Write a Rhetorical Analysis on Naomi Klein's "Don't Fence Us in" (400450 words)

College
Essay
Miscellaneous
Pages 2 (502 words)
Download 0
The issue of how capitalism erect barriers that keep out parts of society from enjoying their rights to exercise their freedom and to partake in their share of resources such as water, electricity and education has been tied to policies such as privatization…

Introduction


Klein's essay uses the metaphor of the fence to describe the barriers that come up every time capitalist policies are enforced. The fence here can be virtual as to stop or paralyze people from exercising their freedom The fence can real and visible, as when governments or powerful groups prop up security apparatuses to keep out workers or activists from getting too close in their protests against capitalism. She describes capitalism as the all-source or origin of state policies such as privatization, of World Bank missives to borrower-governments dictating fiscal or budgetary priorities, and to the recent phenomenon of globalization. On the other hand, she also writes that capitalism is dismantling "necessary fences" such as the one protecting schools from being invaded by advertisements, an example of a public space being overtaken by the private sphere.
Klein's essay is a one-sided attack against capitalism in general and as an ideology. The purpose is to dominate and discredit capitalism for being the all-source of the negative manifestations of privatization, of the continuing debate on free trade and globalization and of even on the issue of what are behind genetically-modified food. Her arguments are too all-embracing as they try to tackle several issues all at once, and point to one single cause, capitalism. ...
Download paper
Not exactly what you need?

Related papers

Intended meaning in words.
For the fact, efforts to guard against words, to set up barriers, to act defensively, are destined to failure. Even if acceptance of racial words by their target groups has some negative components, it is eventually the only practical option available to them because it is the only option that fights back rather than just trying to resist. …
Rhetorical Analysis of a Language
Yet it seems manipulative to make an emotional appeal in areas like politics or religion, even if it is done often, to get votes or converts. In these cases, it only seems fair to make an appeal to one's good sense in order to make decisions based on facts rather than how one feels at the moment.…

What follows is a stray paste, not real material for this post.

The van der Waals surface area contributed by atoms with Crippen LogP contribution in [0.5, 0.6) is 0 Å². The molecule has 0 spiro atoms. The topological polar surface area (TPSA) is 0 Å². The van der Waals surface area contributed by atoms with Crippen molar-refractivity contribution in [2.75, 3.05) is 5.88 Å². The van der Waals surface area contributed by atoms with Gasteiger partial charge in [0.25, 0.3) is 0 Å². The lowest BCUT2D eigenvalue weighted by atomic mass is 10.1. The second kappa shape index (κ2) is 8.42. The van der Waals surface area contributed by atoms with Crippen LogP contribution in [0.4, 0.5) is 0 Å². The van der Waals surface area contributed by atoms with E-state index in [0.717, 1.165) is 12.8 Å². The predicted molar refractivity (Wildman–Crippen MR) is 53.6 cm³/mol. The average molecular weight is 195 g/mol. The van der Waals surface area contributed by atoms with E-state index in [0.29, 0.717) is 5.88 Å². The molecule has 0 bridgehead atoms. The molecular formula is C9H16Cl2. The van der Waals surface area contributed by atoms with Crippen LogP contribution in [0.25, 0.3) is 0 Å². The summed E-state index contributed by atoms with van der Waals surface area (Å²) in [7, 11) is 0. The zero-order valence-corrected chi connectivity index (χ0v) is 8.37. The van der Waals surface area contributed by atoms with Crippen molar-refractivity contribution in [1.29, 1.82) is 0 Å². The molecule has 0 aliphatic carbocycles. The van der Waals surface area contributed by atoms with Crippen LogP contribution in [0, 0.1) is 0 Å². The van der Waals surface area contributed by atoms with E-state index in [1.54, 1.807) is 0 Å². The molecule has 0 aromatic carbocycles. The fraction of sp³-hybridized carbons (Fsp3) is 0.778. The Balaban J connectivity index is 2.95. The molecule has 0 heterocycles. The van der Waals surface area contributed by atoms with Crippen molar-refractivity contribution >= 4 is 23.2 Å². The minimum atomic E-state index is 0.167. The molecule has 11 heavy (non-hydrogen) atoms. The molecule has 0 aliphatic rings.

RHETORICAL ANALYSIS (VISUAL DISCOURSE) FOR DARYL CARGLE CARTOON FOR THE HALLOWEEN IN 2007
Today, mankind behaves in an utterly foolish way-blinded by its own sinful ego and willing ignorance. No wonder history always repeats itself. It is startling to see as we study history, to realize that the same type of Nazi-fascism at work in our government today, is clearly evident in past tyrant dictatorships. It was none other than the tyrant Adolph Hitler who stated. "What luck for the rulers…
Rhetorical Analysis
To conduct a rhetorical analysis, the first step is the identification of the purpose or the author's intent. Questions like what occasion give rise to the need for writing and the intentions of the author are evaluated. The author may attack, defend, praise, blame or teach about a given phenomena. The next step involves the identification of the audience; this involves the identifying and…
Rhetorical Analysis Paper
So many Pidgin pessimists," gives a lot of promise.…
Ideology in Words
What makes history so interesting and stimulating, however, are the debates that emerge over the facts. From an early stage, the middle passage inspired moral outrage among those opposed to the slave trade, who often treated it as the most horrific part of the whole slave experience. Recently some scholars have argued that such moral outrage has led to a "melodramatic" rather than a "historical"…
Write a Rhetorical Analysis on Naomi Klein's "Don't Fence Us in" (400450 words)
Klein's essay uses the metaphor of the fence to describe the barriers that come up every time capitalist policies are enforced. The fence here can be virtual as to stop or paralyze people from exercising their freedom The fence can real and visible, as when governments or powerful groups prop up security apparatuses to keep out workers or activists from getting too close in their protests against…